coaching
Same kinds of analysis and planning
needed
Werner & DeSimone (2006)
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Overview of Counseling
Programs
Problem Identification
Education
Counseling
Referral
Treatment
Follow-up
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Problem Identification
Screening device
Absenteeism records
Supervisor’s observations
Referral
Voluntary participation
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Education
Pamphlets
Videos
Lectures
Unsolicited

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Television
Radio
Other media
Werner & DeSimone (2006)
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Counseling
Needs a non-threatening person with
whom the worker can discuss
problems and seek help. Options
include:


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Supervisor/coach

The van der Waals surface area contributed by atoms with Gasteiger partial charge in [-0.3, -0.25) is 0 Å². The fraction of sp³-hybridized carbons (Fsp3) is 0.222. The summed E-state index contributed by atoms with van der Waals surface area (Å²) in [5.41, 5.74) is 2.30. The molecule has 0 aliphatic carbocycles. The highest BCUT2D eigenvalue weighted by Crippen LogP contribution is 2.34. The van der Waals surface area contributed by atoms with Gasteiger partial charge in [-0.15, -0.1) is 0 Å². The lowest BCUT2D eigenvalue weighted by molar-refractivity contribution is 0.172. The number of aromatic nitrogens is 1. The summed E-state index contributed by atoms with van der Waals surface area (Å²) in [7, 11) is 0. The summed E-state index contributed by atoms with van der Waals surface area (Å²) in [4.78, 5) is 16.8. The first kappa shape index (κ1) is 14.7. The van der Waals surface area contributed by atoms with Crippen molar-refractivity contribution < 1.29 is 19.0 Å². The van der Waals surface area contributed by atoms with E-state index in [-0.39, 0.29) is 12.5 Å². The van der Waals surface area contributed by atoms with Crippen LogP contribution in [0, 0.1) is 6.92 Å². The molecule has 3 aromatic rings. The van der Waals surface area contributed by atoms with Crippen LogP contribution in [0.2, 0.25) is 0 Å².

Ombudsman
HRD Counselor
Professional Counselor
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Referral
Directing employee to appropriate
resources for assistance – e.g.,

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Physician
Substance abuse treatment center
Marriage counselor
Alcoholics Anonymous (AA)
Other options (clergy)
Werner & DeSimone (2006)
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Treatment
The actual intervention to solve the
problem – e.g.,

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Group therapy
Medications
Individual therapy
Psychological therapy
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Follow-up
Needed to:

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Ensure the employee is indeed carrying
out the treatment
Obtain information on employee progress
Ensure that referrals and treatment are
effective